the other problem is that it won’t help improve the thermal efficiency of the engine, so you still would end up using more energy to create the hydrogen than you’ll get back by burning it.


  1. You can never do any better than breaking even
  2. You can’t break even unless you’re at absolute zero
  3. You can’t reach absolute zero

or even simpler:

  1. You can’t win
  2. You can’t even tie
  3. You have to play the game

As others will be falling over themselves to point out, it is indeed thermodynamically impossible to get more out of the process of burning Hydrogen and Oxygen than you invested in splitting water to get it.

However, it’s not impossible that some modification to an engine that involves splitting water, then adding it to petroleum fuel in the mix, might result in greater overall efficiency of the system.

I don’t believe any of the devices on the market have achieved this, however.

While that is most probably true, especially for some hacked on kit made by a shade tree inventor rather than Detroit/NASA it it not a given.

It does not break any fundamental laws of physics in that is within the realm of possibility that a slight addition of hydrogen increases the combustion efficiency MORE than the energy costs to make the hydrogen.

Again, it probably doesn’t but that doesnt mean its fundamentaly impossible.

Or, as Michael Jackson so eloquently put it:

Let’s do an experiment, Cardinal. Why don’t you install one of those kits, measure the before-and-after, and get back to us?

After which, you can try to get your money back. Lotsa luck with that.

I was under the impression that the combustion efficiency in a modern engine was darn near as good as it can ever get. The basic premise of the OP is completely wrong. There isn’t a bunch of unburned fuel going out the exhaust, and adding anything to it won’t make the fuel burn better. The combustion is already pretty much 100 percent complete.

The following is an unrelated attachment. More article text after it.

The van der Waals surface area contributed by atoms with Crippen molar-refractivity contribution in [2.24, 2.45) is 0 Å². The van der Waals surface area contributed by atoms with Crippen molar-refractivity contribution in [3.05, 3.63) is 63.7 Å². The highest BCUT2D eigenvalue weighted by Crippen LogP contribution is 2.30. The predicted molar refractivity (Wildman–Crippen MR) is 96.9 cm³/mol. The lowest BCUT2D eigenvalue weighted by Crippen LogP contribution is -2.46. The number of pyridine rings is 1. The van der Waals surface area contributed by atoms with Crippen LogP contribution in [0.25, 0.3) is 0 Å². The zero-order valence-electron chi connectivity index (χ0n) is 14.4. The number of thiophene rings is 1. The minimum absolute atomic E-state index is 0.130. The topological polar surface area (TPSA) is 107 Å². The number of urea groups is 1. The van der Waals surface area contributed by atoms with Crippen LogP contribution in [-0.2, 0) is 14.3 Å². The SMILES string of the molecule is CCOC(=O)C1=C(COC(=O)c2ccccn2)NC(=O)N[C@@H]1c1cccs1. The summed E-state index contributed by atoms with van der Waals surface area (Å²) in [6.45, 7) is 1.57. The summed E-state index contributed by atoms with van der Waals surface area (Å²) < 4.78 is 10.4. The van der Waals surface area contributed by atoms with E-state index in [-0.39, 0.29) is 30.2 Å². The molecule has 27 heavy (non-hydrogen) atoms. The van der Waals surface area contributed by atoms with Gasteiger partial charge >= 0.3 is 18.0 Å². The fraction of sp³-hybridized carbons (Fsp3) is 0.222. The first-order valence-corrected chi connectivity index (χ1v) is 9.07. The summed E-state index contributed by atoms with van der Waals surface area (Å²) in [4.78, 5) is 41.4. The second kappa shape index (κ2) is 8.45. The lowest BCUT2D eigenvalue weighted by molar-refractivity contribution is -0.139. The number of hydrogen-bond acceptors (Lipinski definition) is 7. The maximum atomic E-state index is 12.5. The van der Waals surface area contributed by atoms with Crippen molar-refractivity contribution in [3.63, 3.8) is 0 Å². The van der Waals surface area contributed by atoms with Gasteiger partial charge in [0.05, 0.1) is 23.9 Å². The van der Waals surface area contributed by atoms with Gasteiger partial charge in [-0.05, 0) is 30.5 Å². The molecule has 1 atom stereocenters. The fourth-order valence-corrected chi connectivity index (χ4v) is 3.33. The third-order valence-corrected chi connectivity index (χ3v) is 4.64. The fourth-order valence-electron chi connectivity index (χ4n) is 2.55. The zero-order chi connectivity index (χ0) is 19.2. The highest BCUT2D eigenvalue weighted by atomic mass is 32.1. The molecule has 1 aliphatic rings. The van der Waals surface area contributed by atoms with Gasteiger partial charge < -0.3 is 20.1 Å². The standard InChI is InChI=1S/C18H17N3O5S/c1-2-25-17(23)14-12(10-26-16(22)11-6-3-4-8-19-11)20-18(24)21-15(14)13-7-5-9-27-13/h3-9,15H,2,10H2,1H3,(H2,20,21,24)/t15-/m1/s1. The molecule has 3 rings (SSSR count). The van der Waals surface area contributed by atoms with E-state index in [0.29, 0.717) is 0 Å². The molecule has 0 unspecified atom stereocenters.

The waste in a modern gasoline engine is that about 3/4ths of the energy from that combustion gets wasted as heat, which a hydrogen generator does absolutely nothing to fix.

Worse, the hydrogen itself is generated by electrolysis, which by itself is a 50 percent loss (50 percent of the electricity that goes into the water ends up as waste heat). Then the hydrogen goes back through the engine where once again 3/4ths of it ends up wasted as heat. So the end result is you get half of one fourth of the energy back. So basically hydrogen boosters consume 8 times as much energy as they add back to your engine.

Of course you can always buy their computer chip which reprograms your car’s computer to lie to you and tell you that it’s making things better.

What I really like in the OP is that the car’s engine computer was able to tell that something was wrong, but the guy was so taken by the scammers that he took this as evidence that the thing was actually working.

By the way, I wouldn’t call that bit on their website a misprint. These folks aren’t just idiots who are bad at basic high school science. They are intentional scammers and stuff like that is an outright lie intended to deceive you. Their entire website is filled with lies and misinformation.

Total scam.

At one time, the idea of a conspiracy between the oil and auto industries wasnt crazy.

It is now. The auto industry is under huge pressure to raise gas milage. The oil industry can sell all the gas it can make.

Thank you. Please, people, stop telling me that you can’t get more energy out of the hydrogen than you spent to create it. I know that. I’m asking if the energy of the usually wasted gasoline vapors could more than make up for the electricity used, and whether in fact it’s practical.

The thing that occurs to me now is that with computer controlled injection, aren’t most cars approaching a full burn in the cylinder?

OK, I had backup on the clean burn already. I hadn’t read everything. If there aren’t enough vapors being left at this point in my 2006 Toyota, then putting in hydrogen won’t fix anything.